“The tourism industry in Cuba is really important for the development of our economy, not only for the results it is able to achieve in its own development, but also for the productive chains of development that it is able to generate in other segments of the economy,” said Dalila Alba González, spokeswoman for the Cuban Ministry of Tourism.
She said interest in Cuba wasn’t created by Obama, but there has been an increase.
In the months after Obama’s announcement, the number of U.S. visitors to the island, not including Cuban Americans, grew by 53 percent — 85,357 visitors between January and July 20 compared with 55,836 in the 2014 period, according to José Luis Perelló, professor at the School of Tourism at Havana University.
U.S. visitors made up a small fraction of Cuba’s more than 2 million tourists so far this year. But that number, and the money travelers bring, is expected to skyrocket as travel restrictions are loosened. Perelló projected as many as 1.2 million Americans could travel to Cuba each year if travel restrictions are lifted completely and commercial flights authorized.
The country also has seen an increase in Cuban Americans visiting. Their numbers grew between January and July 20 to 157,730, a 10.4 percent increase from the previous year, Perelló said. Many wait to check-in at U.S. airports for charter flights loaded with wrapped-up televisions, tablets, smartphones, clothing, shoes, car parts or anything their relatives and friends in the island may need.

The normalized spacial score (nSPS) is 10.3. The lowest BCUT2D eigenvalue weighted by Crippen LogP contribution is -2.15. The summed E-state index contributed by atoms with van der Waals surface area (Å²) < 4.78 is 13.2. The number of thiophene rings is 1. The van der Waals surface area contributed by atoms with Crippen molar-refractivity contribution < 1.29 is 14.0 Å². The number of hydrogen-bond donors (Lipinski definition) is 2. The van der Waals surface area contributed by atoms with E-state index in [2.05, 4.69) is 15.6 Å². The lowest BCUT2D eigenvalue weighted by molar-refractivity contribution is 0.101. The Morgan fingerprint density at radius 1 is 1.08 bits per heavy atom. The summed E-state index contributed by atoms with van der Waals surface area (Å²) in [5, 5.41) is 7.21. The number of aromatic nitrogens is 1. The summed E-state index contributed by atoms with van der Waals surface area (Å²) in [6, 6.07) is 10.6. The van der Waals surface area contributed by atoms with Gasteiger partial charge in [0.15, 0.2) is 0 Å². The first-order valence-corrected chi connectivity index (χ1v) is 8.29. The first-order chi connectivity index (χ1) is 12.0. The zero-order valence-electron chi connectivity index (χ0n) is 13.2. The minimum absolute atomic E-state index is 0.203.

Perelló believes 2015 could end with 3.5 million international visitors traveling to Cuba, 145,000 of them Americans. But what will happen in the coming years will depend mostly on whether the U.S. removes restrictions on cruises and yacht trips, and authorizes Americans to visit the island as tourists, he said.
The U.S. currently bans travel to Cuba if it is just to lie on the beaches of Varadero, or relax with Cohiba cigars, or try a daiquiri in Old Havana’s Floridita. Since January, U.S. citizens who want to travel to Cuba need only sign a statement saying their trip falls under one of the 12 general categories or obtain a special license from the Treasury Department.
One of the most common programs used by Americans without relatives on the island is People to People, which can involve costly cultural exchange activities, such as visits to schools, academic institutions or museums.
Naples firm Siteseeing Cuba opened for business in July, offering different cultural trips. And Naples resident Thomas Hecker, CEO of the Charlotte Harbor Environmental Center, organized an environmentally-based trip for 12 visitors in June with International Expeditions to raise money for the center. He is planning another trip for next year.
“It’s so desirable right now,” he said. “A lot of people want to go there before it changes.”
Some Americans travel to Cuba by a roundabout route, such as Tami Ruth and her husband. The two went to Mexico from their home in Los Angeles, and then to Cuba.